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Work up to rule out perioperative myocardial infarction: is it overused?

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The awareness of the diagnostic difficulty and the documented high mortality risk of perioperative myocardial infarction (PMI) has led to the wide use of work up to rule out PMI after major noncardiac operations. This has caused stable postoperative patients to be kept in monitored hospital beds for extended periods of time and to be subjected to additional tests. We hypothesized that the mortality of PMI is high and, therefore, the wide use of postoperative work up to identify these patients is justifiable. We performed the following study to prove our hypothesis. All patients in the recovery room after major noncardiac operations who underwent work up to rule out PMI were identified and followed. The PMI work up included care in an electronically monitored unit, physical assessment, continuous ECG monitoring, and three 12-lead electrocardiograms and cardiac enzymes obtained at six to eight hour intervals. Data collection included patient demographics; preoperative cardiac risk factors; incidence of intraoperative hypotension, hemorrhage and ECG changes; type of anesthesia and operative procedures and their durations; postoperative ECG and cardiac enzyme results; the incidence of PMI and patient outcome.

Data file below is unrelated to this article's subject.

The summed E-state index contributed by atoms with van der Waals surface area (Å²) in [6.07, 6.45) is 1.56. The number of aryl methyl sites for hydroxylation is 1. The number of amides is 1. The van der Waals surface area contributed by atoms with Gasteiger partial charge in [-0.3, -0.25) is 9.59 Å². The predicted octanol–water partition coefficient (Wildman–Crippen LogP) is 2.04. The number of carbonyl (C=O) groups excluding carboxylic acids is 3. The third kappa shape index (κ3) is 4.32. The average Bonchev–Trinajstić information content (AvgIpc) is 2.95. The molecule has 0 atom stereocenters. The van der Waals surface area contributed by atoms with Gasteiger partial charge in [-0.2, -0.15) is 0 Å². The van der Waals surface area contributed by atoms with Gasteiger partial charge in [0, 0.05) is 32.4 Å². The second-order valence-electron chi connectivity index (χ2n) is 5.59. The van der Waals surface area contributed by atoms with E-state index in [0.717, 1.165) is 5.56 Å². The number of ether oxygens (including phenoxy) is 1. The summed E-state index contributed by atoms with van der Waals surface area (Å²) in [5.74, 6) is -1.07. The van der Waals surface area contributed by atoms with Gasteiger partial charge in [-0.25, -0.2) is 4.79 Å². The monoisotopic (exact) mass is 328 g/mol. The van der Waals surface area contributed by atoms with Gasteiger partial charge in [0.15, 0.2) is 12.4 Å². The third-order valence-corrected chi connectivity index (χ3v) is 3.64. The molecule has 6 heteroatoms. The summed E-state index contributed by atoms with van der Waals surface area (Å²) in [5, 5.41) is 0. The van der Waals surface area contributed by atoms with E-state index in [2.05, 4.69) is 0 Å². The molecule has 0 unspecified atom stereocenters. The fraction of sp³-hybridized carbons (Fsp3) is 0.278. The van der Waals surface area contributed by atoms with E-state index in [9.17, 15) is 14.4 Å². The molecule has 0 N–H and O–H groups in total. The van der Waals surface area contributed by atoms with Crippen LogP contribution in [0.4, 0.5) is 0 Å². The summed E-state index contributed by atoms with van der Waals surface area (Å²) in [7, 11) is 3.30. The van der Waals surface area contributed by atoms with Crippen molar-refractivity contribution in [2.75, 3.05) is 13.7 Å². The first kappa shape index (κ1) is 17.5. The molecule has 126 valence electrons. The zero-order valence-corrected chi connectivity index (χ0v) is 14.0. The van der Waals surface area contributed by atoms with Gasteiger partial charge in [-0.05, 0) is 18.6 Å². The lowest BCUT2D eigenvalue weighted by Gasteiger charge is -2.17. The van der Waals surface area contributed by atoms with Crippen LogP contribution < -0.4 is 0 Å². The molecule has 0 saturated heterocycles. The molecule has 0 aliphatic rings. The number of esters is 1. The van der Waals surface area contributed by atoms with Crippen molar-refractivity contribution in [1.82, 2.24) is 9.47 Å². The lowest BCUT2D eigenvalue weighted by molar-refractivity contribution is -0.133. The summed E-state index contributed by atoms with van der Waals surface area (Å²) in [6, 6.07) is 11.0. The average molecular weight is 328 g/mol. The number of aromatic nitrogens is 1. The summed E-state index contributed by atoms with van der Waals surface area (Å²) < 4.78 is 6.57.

Two hundred patients were studied; 85 males and 115 females. Their mean age was 62.9 years. Preexisting conditions included hypertension in 162 patients, peripheral arterial disease in 102, diabetes mellitus in 97, angina in 30, previous myocardial infarction in 41, and smoking in 107. Of 200 patients, 164 had an abnormal preoperative ECG. Vascular operations were performed in 104 patients, nonvascular abdominal operations in 48, and other operations in the remaining 48. Intraoperatively, hypotension occurred in 29 patients, blood loss of > 500 ml in 25 and ECG changes in 10. There were no deaths. PMI occurred in 5/200 (2.5%) patients. Four had undergone vascular operations and one had had an abdominal operation. The mean age of the patients with PMI was 64.2 years. The duration of operation and blood loss were similar to those of patients without PMI. None of these patients developed cardiac failure or cardiogenic shock and none of them died.


The incidence of PMI among patients undergoing noncardiac surgery is low and its mortality is negligible. Physicians should become more selective in the use of monitored beds and in the ordering of a work up to rule out PMI.

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Appavu, S., Haley, T., Khorasani, A. et al. Work up to rule out perioperative myocardial infarction: is it overused?. Crit Care 4 (Suppl 1), P1 (2000).

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